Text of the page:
Research Analysis: Coffee Labor In The Borderlands 

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Coffee labor is a global commodity, and the livelihoods of coffee workers across the world rely on this industry. There are many challenges that these workers face-from low wages to low education levels-that make life difficult for them and their families. 

The future of coffee labor, though, is uncertain due to climate change and shifting patterns in global demand. 

This article explores these issues and highlights current initiatives that seek to improve the working conditions of coffee laborers.

An Introduction To Coffee Labor In The Global Economy 

If you’re a coffee lover, it’s likely that you have heard about fair trade and direct trade. These phrases are used to describe how some coffee drinkers prefer to purchase their favorite drink from companies who use sustainable business practices and engage directly with coffee growers, giving them a fair price for their beans. 

And while these trends may seem like they’re just being used to sell fancy cups of joe, the reality is that the entire global coffee supply chain-from production to processing to transportation-relies on the labor of thousands each year, including those who produce and harvest coffee beans in third world countries.

Despite this reliance, policymakers and business leaders consistently fail to make the well-being of coffee laborers a priority. 

One main reason for this is that it’s difficult to track who produces what amount of coffee worldwide, meaning that there are no official statistics regarding how many people work in the industry, which companies are sourcing their beans responsibly, and what living conditions are like for coffee laborers.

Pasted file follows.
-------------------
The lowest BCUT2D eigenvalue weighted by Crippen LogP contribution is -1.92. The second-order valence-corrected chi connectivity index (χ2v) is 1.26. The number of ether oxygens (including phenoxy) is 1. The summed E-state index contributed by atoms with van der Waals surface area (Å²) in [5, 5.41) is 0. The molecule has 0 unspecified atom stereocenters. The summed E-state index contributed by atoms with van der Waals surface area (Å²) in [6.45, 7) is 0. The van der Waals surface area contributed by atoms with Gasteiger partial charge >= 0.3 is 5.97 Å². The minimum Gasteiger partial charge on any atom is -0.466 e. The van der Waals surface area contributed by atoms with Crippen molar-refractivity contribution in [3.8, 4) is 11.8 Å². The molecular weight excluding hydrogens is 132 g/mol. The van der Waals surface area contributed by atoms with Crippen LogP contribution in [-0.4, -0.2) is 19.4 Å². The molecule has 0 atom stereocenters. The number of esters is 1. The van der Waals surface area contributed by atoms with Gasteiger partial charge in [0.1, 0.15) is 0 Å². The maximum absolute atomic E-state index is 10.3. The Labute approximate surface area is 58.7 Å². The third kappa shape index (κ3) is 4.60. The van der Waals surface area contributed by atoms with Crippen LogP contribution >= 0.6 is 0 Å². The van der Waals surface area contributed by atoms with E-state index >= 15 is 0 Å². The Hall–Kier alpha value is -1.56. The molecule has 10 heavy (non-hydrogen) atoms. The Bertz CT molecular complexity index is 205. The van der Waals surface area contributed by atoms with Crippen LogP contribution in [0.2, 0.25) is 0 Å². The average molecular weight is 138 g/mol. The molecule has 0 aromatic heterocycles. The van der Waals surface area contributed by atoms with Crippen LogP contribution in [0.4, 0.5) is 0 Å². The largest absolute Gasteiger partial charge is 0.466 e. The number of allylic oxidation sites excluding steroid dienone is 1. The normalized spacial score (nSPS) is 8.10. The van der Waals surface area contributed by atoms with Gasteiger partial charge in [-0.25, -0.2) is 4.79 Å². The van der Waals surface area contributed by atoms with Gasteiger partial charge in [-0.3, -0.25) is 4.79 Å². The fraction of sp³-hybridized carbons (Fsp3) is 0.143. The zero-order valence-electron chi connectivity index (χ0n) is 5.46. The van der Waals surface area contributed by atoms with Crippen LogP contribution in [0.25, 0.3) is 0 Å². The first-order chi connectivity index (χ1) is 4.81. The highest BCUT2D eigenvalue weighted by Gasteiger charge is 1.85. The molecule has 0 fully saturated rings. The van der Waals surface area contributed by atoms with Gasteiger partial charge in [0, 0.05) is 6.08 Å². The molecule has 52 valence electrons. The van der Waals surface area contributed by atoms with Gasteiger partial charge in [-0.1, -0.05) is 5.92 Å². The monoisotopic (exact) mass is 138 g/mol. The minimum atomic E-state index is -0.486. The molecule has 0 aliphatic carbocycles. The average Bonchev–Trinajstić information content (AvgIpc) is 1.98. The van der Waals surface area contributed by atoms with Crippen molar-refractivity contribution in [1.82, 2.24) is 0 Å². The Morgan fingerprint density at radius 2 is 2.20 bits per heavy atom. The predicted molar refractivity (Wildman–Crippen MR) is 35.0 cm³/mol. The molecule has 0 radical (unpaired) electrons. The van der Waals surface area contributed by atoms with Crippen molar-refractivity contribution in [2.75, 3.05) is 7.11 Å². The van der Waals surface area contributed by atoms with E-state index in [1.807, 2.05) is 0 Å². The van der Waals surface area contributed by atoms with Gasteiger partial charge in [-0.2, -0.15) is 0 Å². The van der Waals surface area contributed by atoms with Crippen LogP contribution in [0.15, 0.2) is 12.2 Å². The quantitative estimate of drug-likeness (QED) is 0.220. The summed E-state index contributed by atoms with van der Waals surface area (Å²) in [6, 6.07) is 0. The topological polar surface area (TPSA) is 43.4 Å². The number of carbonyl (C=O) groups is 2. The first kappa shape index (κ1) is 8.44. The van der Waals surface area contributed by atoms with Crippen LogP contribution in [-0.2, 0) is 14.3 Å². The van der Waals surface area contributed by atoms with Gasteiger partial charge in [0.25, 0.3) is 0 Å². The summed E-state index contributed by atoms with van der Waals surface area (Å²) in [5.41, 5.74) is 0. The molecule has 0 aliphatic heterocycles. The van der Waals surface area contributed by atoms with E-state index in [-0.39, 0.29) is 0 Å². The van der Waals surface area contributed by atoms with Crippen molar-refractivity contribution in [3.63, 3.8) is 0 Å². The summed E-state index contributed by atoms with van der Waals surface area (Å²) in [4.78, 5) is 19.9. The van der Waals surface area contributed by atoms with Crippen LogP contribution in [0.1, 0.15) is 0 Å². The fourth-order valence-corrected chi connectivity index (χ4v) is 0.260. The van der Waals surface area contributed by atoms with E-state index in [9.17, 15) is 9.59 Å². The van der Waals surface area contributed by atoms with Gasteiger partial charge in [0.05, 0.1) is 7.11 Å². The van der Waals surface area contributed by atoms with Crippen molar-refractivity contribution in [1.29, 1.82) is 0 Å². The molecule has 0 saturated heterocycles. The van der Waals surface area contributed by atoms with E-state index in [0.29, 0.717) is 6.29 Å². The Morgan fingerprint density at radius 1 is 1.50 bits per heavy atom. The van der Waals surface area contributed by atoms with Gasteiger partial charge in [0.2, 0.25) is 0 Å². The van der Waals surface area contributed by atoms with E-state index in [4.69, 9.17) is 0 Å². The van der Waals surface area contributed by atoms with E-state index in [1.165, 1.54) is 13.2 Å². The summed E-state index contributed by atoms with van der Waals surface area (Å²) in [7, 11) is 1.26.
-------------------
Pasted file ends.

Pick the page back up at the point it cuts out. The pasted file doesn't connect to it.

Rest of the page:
Additionally, it’s hard to tell how the sustainability of the industry will change in response to shifting demand patterns, increasing prices of land and labor costs, and growing concerns about how climate change will affect crop yields.

The current state of coffee labor is bleak. While coffee workers in countries like Costa Rica reported that they were not paid any wages for their labor, laborers in other parts of the world saw their earnings decline or stagnate. 

And although some companies are attempting to make labor practices more sustainable, many have failed to move beyond fair trade labels and certification programs. 

Meanwhile, climate change has worsened conditions for coffee laborers, which has contributed to increased poverty and food insecurity.

However, there are some positive initiatives that aim to improve the lives of coffee workers worldwide. Some companies have begun to pay coffee laborers a fair wage for their labor. 

Additionally, non-governmental organizations (NGOs) and aid groups aim to provide laborers with education opportunities and better working conditions.

The Changing Face Of Coffee Labor 

Coffee is one of the most traded and popular commodities in the world, with an estimated 16 million bags of coffee being produced each year.